Lizzie D'Alessandri is a portrait artist hailing from Essex. She graduated from University of the Arts London and Wimbledon College of Art with an education in Fine Art. Lizzie D'Alessandri specialises in portrait paintings, using primarily oil paint, and has a main focus on head shots. She prevents herself from copying the original photograph but instead has keen interest in the skills and techniques used to be able to create a photographic reference.
The ideas around her current work focus on religion and have risen after suffering from ill health last year, she says,
"This is the first time where I’ve felt a different level of emotion in connection to my work. The work is a play on what religion is and what it has meant to be over the past year of my life and what it continues to mean. Whilst in hospital I began to think about the idea of believing in God or a God and what that involves. Religion is commonly seen with a God, that is aesthetically a physical form or ‘person’, but I was questioning myself as to why I couldn’t find that physical being in myself, in something I enjoy doing or someone else."
Along with her family, Lizzie D'Alessandri's friends around her at the time became her support network and she confided in them when she had difficulties or needed help. She then recognised that people who follow their own faith confide in their God and that’s when she realised she was undertaking the same process but within the relationship that she shares with friends. In devotion to them, she is creating a triptych, in the style of definitive and classical religious paintings, she has drawn inspiration from the Baroque period, artists such as Caravaggio but also contemporary painters such as Maria Kreyn and Michaël Borremans, this triptych is a devotional painting to recognise these women.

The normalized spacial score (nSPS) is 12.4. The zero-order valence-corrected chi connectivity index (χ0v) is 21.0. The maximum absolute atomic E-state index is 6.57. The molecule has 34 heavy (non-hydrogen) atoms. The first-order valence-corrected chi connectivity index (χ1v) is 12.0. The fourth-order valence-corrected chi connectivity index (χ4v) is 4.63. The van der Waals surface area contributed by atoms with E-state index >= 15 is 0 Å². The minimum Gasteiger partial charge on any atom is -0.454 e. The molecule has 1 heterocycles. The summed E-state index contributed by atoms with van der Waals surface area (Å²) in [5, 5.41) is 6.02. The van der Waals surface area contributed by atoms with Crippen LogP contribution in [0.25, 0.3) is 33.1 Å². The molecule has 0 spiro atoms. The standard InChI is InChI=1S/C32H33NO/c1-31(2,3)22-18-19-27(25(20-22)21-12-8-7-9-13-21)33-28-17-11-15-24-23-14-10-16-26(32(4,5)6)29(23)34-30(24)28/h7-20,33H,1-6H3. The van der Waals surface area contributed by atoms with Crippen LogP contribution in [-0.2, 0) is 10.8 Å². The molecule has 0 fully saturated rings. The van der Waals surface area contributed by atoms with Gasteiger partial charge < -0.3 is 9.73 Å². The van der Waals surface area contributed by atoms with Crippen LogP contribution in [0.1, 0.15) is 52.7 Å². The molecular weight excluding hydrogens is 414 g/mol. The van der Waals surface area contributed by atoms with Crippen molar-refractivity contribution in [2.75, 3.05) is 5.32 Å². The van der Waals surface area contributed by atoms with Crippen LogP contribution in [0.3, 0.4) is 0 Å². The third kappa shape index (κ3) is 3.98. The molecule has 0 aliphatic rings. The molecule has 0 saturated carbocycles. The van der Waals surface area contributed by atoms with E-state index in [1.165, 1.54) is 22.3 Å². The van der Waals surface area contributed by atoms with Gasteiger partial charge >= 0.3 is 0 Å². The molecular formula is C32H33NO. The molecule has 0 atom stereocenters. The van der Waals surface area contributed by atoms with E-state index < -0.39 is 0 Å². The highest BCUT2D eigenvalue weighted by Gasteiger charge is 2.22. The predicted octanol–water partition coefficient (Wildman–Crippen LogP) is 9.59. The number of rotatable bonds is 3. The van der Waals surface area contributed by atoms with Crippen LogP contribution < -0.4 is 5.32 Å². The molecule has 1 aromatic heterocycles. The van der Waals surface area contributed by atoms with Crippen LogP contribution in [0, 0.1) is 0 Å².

The artist points out that many religious figures in the Christian Bible are male, with the predominant female figure being The Virgin Mary. With her work, she aims to portray these women who she admires at the forefront where normally a masculine form would be depicted, she sees these women as strong and inspirational in their own right, and she wanted to acknowledge them.
Lizzie D'Alessandri uses photographic references alongside her work, but she sees the figure as a collection of tones and colour that she subjectively reproduce, however, she does not see her work as a mechanical reproduction of the figure, as close up the viewer can see brushstrokes and humanity. This is fundamental to her practice.